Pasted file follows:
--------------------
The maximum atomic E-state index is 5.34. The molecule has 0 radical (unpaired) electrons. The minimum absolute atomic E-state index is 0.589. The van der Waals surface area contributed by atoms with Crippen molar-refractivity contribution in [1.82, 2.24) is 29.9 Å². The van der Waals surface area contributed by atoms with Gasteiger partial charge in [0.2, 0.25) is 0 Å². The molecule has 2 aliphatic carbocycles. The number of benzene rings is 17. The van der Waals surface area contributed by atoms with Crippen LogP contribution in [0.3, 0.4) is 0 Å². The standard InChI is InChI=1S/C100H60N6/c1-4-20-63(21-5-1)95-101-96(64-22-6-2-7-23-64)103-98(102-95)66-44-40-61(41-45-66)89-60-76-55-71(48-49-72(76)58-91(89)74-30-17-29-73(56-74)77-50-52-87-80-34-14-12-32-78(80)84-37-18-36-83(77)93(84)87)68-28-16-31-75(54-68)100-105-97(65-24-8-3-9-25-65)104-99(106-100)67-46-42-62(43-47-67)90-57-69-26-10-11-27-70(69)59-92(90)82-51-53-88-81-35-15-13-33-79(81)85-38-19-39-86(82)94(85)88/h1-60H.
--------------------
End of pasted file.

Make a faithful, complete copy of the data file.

The maximum atomic E-state index is 5.34. The molecule has 0 radical (unpaired) electrons. The minimum absolute atomic E-state index is 0.589. The van der Waals surface area contributed by atoms with Crippen molar-refractivity contribution in [1.82, 2.24) is 29.9 Å². The van der Waals surface area contributed by atoms with Gasteiger partial charge in [0.2, 0.25) is 0 Å². The molecule has 2 aliphatic carbocycles. The number of benzene rings is 17. The van der Waals surface area contributed by atoms with Crippen LogP contribution in [0.3, 0.4) is 0 Å². The standard InChI is InChI=1S/C100H60N6/c1-4-20-63(21-5-1)95-101-96(64-22-6-2-7-23-64)103-98(102-95)66-44-40-61(41-45-66)89-60-76-55-71(48-49-72(76)58-91(89)74-30-17-29-73(56-74)77-50-52-87-80-34-14-12-32-78(80)84-37-18-36-83(77)93(84)87)68-28-16-31-75(54-68)100-105-97(65-24-8-3-9-25-65)104-99(106-100)67-46-42-62(43-47-67)90-57-69-26-10-11-27-70(69)59-92(90)82-51-53-88-81-35-15-13-33-79(81)85-38-19-39-86(82)94(85)88/h1-60H.